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People are getting either sick or mad, or both.
Last September, the Montreal photographer Valerian Mazataud and I visited Malartic, a town of about 3300 residents near Val-d’Or, in the Abitibi region of Quebec, traditionally a major mining and logging region.
Malartic is home to Canadian Malartic, the largest gold mine in Canada. The mine operated from 1935 to 1965, when it shut down. It was reopened in 2008 as an open pit mine. Because the ore body lies beneath the southern part of the city (rumour has it that the biggest deposit lies under the church), Canadian Malartic moved more than 200 buildings and 500 people from the south to the north of the town to make room for mining activities.
Commercial production began in 2011. Now the south side of town is coated with mineral dust from the mine. Home foundations are cracking as a result of continual vibrations caused by the heavy machinery used in the mine. People are getting either sick or mad, or both. According to a recent study by the Abitibi health department, one-third of the inhabitants would leave town if they were given the opportunity and half of the 700 families who live in the south side of Malartic would sell their homes and move out right away if they could. Only, they can’t. Indeed, who would want to buy a house some 150 meters away from a two-kilometre-long, dusty and noisy pit? The people of the town feel trapped. They are demanding that the mine buy their homes at replacement value so that they can move and buy houses elsewhere.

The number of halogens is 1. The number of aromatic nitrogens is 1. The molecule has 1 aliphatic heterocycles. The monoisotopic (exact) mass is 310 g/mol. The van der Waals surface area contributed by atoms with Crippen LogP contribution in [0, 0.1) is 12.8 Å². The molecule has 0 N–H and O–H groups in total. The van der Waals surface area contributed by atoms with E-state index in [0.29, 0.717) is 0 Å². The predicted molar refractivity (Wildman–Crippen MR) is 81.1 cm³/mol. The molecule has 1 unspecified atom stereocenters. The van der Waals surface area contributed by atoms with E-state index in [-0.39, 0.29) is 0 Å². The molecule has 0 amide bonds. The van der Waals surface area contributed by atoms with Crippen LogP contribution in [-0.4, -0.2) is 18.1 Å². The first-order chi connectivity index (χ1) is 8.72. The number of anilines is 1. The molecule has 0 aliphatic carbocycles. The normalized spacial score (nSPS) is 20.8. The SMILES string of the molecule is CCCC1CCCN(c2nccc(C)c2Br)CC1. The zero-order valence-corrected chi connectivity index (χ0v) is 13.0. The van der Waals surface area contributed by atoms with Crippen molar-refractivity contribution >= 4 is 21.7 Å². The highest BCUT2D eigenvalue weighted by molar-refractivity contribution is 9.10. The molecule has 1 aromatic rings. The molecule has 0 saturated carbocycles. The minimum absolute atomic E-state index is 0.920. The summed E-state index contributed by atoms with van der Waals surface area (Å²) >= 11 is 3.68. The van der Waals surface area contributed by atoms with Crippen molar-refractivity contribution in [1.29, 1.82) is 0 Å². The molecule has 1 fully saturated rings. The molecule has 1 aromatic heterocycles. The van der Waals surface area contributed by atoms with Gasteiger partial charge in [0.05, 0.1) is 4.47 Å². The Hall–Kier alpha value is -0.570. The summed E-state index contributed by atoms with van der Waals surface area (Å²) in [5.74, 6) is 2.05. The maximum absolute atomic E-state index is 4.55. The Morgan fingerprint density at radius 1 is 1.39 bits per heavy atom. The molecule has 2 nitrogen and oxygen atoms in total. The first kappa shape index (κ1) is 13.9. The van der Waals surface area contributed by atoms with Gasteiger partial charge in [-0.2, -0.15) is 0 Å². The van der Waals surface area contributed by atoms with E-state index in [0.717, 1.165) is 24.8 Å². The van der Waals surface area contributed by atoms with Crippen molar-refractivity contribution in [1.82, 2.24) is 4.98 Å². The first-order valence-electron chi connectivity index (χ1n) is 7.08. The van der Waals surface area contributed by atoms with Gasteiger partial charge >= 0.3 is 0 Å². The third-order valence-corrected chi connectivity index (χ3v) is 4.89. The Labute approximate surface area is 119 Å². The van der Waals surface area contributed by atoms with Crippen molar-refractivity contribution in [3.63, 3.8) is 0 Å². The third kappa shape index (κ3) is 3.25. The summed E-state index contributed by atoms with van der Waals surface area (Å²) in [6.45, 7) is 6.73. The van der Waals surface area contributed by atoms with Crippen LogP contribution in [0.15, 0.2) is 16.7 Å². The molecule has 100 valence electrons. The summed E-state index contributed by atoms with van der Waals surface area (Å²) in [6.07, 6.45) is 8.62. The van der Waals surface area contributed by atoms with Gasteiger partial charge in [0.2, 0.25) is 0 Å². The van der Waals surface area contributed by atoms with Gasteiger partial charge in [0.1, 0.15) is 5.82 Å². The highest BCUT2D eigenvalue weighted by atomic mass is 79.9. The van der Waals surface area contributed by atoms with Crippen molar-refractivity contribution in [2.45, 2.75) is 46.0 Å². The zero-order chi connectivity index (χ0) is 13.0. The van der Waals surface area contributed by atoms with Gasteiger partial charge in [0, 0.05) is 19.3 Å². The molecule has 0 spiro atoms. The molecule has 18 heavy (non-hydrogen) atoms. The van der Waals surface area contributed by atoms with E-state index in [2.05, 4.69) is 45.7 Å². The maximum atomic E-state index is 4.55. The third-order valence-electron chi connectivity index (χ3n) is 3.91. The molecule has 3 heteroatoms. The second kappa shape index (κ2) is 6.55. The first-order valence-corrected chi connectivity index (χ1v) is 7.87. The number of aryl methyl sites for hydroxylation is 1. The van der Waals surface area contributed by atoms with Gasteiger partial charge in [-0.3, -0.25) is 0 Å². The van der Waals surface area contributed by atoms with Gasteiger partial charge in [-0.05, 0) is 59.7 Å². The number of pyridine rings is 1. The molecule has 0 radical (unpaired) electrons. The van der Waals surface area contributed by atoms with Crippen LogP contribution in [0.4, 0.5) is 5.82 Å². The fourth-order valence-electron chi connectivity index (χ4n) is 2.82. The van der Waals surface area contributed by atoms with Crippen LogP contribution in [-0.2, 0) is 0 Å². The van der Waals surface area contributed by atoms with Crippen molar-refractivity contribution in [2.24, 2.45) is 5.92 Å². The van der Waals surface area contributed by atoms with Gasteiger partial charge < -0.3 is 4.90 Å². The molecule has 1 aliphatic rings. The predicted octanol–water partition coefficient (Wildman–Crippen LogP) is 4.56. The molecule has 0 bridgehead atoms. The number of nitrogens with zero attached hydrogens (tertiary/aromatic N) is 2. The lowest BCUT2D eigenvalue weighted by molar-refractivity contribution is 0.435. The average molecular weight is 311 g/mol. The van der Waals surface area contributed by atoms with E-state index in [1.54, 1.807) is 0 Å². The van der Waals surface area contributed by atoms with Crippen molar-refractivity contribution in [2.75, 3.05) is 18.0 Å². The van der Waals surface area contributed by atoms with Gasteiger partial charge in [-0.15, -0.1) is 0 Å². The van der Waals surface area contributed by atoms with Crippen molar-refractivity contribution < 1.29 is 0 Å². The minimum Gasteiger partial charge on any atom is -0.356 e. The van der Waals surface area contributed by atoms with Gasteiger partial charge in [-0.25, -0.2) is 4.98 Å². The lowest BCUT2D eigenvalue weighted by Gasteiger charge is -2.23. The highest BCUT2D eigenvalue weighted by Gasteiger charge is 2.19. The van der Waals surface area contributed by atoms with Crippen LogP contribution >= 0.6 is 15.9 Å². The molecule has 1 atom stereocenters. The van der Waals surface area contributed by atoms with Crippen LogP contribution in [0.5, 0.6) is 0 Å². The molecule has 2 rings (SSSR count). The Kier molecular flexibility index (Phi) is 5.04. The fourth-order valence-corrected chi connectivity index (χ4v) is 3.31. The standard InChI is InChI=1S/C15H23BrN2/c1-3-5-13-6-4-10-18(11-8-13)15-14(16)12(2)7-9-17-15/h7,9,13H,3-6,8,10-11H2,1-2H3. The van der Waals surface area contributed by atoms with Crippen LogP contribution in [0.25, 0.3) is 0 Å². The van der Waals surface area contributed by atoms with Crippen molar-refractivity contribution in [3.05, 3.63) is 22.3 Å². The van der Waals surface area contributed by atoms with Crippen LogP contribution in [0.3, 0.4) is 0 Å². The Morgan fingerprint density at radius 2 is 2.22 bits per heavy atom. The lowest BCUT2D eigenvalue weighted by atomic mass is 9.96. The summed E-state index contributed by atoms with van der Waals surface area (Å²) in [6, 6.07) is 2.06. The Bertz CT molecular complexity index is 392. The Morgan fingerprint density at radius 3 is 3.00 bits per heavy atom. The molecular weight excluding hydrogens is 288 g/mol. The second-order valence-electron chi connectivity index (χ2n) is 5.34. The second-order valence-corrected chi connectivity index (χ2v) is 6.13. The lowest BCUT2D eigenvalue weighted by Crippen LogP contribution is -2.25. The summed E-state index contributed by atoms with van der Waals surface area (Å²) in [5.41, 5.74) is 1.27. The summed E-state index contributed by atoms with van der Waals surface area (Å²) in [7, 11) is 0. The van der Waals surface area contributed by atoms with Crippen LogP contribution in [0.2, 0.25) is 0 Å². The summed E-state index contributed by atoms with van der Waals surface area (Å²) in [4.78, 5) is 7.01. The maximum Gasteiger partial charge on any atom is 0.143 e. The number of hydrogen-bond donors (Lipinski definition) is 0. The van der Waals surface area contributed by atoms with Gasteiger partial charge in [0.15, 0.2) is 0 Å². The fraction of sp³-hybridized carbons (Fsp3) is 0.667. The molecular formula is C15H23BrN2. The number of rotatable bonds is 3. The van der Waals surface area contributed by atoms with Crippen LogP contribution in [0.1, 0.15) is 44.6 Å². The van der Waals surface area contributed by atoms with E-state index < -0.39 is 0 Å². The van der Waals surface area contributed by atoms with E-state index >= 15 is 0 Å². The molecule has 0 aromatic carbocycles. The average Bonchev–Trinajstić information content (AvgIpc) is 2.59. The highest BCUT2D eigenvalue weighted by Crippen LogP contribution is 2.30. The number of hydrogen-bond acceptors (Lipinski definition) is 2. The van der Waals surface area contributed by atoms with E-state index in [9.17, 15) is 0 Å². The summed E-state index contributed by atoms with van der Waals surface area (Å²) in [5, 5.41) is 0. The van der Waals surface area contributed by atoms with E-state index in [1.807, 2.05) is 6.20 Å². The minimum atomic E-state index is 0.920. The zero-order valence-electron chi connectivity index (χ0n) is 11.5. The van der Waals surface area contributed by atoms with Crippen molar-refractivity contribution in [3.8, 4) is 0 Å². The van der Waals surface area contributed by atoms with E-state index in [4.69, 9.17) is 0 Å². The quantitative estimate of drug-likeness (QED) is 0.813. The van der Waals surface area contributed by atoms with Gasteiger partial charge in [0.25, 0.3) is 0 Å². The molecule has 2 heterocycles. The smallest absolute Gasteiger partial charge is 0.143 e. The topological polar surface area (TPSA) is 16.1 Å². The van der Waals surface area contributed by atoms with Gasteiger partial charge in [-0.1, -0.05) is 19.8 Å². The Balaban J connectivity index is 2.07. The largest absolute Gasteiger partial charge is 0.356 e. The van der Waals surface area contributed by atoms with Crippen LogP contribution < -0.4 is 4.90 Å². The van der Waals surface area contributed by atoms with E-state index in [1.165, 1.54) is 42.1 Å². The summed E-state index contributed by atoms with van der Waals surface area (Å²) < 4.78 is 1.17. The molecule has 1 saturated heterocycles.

Last February, Canadian Malartic made known their plans to extend the mining pit farther east. The expansion means that Highway 117, the only highway in the region, will be rerouted for four kilometres around the pit before reaching town. Canadian Malartic is also carrying out exploration drilling in different places in the area, including by a residential neighbourhood on the north side of town, where many families from the south were relocated during the construction of the mine seven or eight years ago.
Canadian Malartic is currently working on a “co-construction” approach, aimed at involving the community in the development process. But for citizens of the south side, the mine strategy will only divide the population and dilute their compensation claims by involving citizens from the less affected neighbourhoods on the north side of town.